Smack dab in the middle of the contiguous United States, you’ll find Kansas: an agricultural state known for its production of wheat, corn and soybeans. But beyond its prolific agricultural production, it has large universities and urban areas like Lawrence, Topeka and Wichita with businesses that thrive just as much as crops do in the Sunflower State.
When it comes to state income tax, Kansas joins 31 other states and the District of Columbia in employing graduated-rate income tax. This means that based on your income, you will be taxed either 3.10%, 5.25% or 5.70%, depending on which of three tax brackets you fall into. While Kansas does not employ local income taxes, certain counties place taxes on interest and dividends, which range between a 0.125% and 2.50% tax.
According to the Certified Financial Planner (CFP) Board, there are 868 certified financial planners in Kansas, accounting for 1% of CFPs in the country. Kansas is ranked 27th on the list of states with the most financial planners. This makes sense, though, since Kansas is only the 35th most populous state in the country. No matter where you live, there will always be a need for financial planners, so this is no cause for concern.
When starting your business, it’s necessary to consider what kinds of services you hope to provide as a financial planner. Some advisors charge a fee for their service, regardless of their success in managing their clients’ money. Other times, financial planners provide their services on a commission basis – if your client makes money, you earn a percentage of their earnings, incentivizing you to do your best work. Additionally, if you aim to become a CFP, you must be a fiduciary. This means that you’ll act according to your client’s best interests, not your own.
In 2019, the median household income in Georgia was $59,597, according to the United States Census Bureau. This is slightly lower than the national median of $62,843. Still, the cost of living in Kansas is likely lower than many more metropolitan areas, which helps account for this.
Read on to learn more about what you can earn as a financial planner in the Sunflower State.
Financial Advisor Salary in Kansas
The Bureau of Labor Statistics (BLS) only reports data on the earnings of personal financial advisors in Lawrence, Topeka and an aggregate measure of nonmetropolitan areas. The annual median wages in these regions are $47,950, $57,100 and $61,500, respectively. Still, 340 out of 980 financial advisors included in BLS data reside in Wichita, a more populous area.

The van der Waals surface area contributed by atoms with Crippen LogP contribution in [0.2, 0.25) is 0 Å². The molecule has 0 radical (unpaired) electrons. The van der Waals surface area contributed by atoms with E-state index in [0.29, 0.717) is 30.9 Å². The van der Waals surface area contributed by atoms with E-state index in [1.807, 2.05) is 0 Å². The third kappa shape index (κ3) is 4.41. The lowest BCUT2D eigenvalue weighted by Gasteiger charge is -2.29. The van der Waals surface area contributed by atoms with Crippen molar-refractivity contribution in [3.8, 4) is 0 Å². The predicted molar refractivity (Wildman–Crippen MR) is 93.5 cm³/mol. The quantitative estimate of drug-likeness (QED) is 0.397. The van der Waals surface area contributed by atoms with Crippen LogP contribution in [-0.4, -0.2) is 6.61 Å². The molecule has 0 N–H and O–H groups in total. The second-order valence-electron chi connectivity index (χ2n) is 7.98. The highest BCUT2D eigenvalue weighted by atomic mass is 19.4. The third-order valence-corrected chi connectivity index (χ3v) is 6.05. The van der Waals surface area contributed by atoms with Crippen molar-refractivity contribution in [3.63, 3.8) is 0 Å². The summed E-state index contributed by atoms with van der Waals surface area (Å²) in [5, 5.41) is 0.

Remember that the hourly rates listed by the BLS are estimates, and do not represent what advisors charge clients per hour.
Stockbroker Salary in Kansas
Most stockbrokers in Kansas live in Topeka and Wichita, which are the two of the largest cities in the state. As a securities, commodities and financial services sales agent in Topeka and Wichita, you can earn an annual median wage of $48,960 and $59,040, respectively. However, the salaries of stockbrokers can vary extensively depending on individual brokers’ success. At the 75th percentile, stockbrokers in Kansas made six-figure salaries in 2019.
Life/Annuity Producer Salary in Kansas
Unlike personal advisors and stockbrokers, most insurance sales agents in Kansas reside in nonmetropolitan areas. These 1,090 life/annuity producers in rural Kansas take home an annual median wage of $52,920 each year, while those in the 90th percentile earn $136,310. Evidently, there is room for growth over the course of your career to more than double your earnings. In Wichita, there are 660 life/annuity producers – compared with their rural counterparts, insurance sales agents in Kansas’ biggest city earn less.
(Salary and job growth data reported by the U.S. Bureau of Labor Statistics in May 2019 for personal financial advisors; securities, commodities and financial services sales agents; and insurance sales agents. Figures represent national data, not school-specific information. Conditions in your area may vary. Information accessed February 2021.)